Ventilation – Fourth Component of ‘Hands, Space, Face’  

Fresh air, also described as “forgotten weapon” by the Science editor of BBC news David Shukman, can help reduce coronavirus risk spreading in stuffy rooms. Many leading engineers and medical experts are now worried that the government’s new slogan “hand, space, face” should also emphasise the importance of fresh air. Surgeon and ‘Doctor Fresh Air’ Eilir Hugues for his campaign, adds the fourth word in the government slogan “hands, face, space, replace”, believes that replacing the uncirculated air by fresh air can tremendously help reduce the risk of getting infected. In Wales, a council has already started to display Dr Hugues’s four-word slogan to spread awareness across the UK. 

Understanding the SARS-CoV-2, the virus that causes COVID-19, we now know that larger particles called “droplets” are spread by larger particles, the lighter particles called “aerosol” and by touching contaminated surfaces. Hence, the UK government and the World Health Organisation implied handwashing, social distancing, and mask-wearing protocols. However, many new studies have found that there is no guarantee of defence. With lighter particles lingering in the air, it is necessary to ventilate rooms, building and homes to avoid transmission. In a guide by many and Professor Shaun Fitzgerald, a University of Cambridge scientist at the Chartered Institution of Building Service Engineers describes the importance of opening windows. According to Dr Fitzgerald, the research shows the risk of virus can be reduced by 70-80% by bringing and maintaining a good or enough fresh air supply. Furthermore, he also tends to believe and add in the fourth component in the government slogan, “hands, space, face, fresh air”. Since this research, many news distributors such as the BBC UK, Telegraph UK and The Times UK have supported and raised awareness about the fourth component in the government slogan.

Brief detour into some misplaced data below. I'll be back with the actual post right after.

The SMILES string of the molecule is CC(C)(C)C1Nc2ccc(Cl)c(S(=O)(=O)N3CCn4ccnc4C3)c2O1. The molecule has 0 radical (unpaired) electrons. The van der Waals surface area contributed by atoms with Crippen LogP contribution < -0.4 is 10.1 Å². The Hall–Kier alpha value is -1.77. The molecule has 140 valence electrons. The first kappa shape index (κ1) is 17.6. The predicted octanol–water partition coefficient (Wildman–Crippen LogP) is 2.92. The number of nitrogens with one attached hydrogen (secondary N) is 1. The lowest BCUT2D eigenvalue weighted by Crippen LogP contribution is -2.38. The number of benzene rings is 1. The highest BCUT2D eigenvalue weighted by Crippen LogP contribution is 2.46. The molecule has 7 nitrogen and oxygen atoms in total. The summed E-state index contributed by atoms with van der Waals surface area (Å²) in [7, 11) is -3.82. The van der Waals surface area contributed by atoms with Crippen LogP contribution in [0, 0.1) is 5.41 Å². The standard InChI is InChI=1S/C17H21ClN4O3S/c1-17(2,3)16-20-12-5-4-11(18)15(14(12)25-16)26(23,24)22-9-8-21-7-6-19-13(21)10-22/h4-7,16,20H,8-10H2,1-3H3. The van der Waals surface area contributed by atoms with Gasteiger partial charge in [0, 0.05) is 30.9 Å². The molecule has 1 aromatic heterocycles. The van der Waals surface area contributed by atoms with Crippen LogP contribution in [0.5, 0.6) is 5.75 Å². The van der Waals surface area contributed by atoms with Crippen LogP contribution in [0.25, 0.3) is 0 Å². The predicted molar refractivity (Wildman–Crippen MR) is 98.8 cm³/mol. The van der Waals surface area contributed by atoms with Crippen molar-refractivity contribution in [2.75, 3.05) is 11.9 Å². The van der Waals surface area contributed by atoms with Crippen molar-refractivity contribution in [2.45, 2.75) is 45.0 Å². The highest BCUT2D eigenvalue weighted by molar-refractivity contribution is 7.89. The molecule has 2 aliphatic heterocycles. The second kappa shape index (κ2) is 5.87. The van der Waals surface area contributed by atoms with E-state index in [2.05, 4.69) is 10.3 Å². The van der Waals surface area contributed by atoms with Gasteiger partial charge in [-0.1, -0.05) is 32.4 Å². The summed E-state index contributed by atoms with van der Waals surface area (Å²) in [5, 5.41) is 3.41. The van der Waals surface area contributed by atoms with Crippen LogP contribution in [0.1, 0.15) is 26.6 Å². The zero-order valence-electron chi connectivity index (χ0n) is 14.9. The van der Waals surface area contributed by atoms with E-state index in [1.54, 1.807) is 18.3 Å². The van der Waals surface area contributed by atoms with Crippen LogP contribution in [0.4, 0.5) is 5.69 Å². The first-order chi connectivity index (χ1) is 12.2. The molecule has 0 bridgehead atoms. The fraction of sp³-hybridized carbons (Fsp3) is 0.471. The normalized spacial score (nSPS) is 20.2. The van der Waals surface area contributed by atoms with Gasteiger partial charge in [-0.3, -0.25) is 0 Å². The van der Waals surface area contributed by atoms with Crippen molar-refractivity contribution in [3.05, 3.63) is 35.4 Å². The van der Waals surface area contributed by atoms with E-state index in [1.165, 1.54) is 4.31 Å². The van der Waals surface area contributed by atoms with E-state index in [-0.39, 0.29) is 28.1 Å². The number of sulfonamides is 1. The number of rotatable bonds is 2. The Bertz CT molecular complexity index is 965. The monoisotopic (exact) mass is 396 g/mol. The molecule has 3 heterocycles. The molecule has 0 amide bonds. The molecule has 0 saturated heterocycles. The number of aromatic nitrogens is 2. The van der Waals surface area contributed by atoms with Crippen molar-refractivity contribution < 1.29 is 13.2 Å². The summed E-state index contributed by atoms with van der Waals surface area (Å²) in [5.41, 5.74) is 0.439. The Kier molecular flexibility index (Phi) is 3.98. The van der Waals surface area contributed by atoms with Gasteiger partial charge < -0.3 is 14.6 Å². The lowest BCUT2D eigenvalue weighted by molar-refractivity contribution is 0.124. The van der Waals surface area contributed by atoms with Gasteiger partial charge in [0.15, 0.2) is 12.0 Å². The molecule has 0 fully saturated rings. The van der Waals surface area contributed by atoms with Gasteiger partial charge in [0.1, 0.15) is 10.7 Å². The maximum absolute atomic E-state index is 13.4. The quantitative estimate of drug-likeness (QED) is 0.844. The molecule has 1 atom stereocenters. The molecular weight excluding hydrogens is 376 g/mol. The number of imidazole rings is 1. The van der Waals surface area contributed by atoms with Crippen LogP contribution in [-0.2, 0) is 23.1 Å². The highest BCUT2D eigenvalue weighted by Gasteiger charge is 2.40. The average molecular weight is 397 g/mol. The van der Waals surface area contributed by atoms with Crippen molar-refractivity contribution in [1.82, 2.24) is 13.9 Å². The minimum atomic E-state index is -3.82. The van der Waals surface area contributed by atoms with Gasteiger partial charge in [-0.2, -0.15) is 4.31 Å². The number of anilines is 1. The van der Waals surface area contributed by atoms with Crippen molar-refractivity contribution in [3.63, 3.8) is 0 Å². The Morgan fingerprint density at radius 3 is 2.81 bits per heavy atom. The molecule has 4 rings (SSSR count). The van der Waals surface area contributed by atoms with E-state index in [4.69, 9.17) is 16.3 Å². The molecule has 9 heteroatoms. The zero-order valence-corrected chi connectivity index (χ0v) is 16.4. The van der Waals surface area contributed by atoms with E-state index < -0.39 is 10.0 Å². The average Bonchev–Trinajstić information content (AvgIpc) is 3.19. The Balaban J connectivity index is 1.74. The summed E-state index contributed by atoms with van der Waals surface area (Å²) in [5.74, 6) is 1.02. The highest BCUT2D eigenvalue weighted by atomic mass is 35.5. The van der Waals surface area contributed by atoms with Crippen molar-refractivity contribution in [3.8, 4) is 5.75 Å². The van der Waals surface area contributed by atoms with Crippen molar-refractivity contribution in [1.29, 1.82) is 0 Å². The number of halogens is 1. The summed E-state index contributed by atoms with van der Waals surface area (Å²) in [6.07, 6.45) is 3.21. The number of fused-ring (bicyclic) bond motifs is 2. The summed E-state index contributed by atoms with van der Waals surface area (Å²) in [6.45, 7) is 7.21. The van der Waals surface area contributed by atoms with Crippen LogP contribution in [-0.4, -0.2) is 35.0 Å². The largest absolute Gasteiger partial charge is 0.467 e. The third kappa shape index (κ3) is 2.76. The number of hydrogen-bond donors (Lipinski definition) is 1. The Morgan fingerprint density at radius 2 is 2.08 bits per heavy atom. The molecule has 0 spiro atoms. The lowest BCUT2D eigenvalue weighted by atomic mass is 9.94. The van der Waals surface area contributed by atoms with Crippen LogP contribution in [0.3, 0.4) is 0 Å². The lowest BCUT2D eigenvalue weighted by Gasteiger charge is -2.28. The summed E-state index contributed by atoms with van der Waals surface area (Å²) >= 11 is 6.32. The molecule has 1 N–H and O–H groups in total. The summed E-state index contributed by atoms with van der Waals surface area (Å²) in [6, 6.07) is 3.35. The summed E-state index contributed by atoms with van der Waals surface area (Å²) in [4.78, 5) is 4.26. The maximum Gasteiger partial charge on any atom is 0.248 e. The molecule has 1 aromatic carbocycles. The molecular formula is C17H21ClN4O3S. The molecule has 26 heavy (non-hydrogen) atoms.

VentilationTo increase ventilation at home, you can; 

  • Open windows throughout the day for the fresh air to replace stale air. If possible open windows around the house to increase ventilation.
  • Use the cross-ventilation method for more efficient and further ventilation. This can be done by placing a fan near open windows to push the stale inside air out and fresh air in.
  • Use bathroom fans at home continuously or when in use.
  • When using transportation such as taxies, make sure the windows are down to push the fresh air in – but still wear a mask!

Understanding and taking action to improve air circulation where possible can help save lives! If you feel like you’re in a position either in a restaurant or a place where the rooms are stuffy, chances are it’s not ventilated enough, in that case, it is advisable to leave. Furthermore, keep yourself and others safe by; washing your hands, keeping strict social distance and wearing a mask when in public.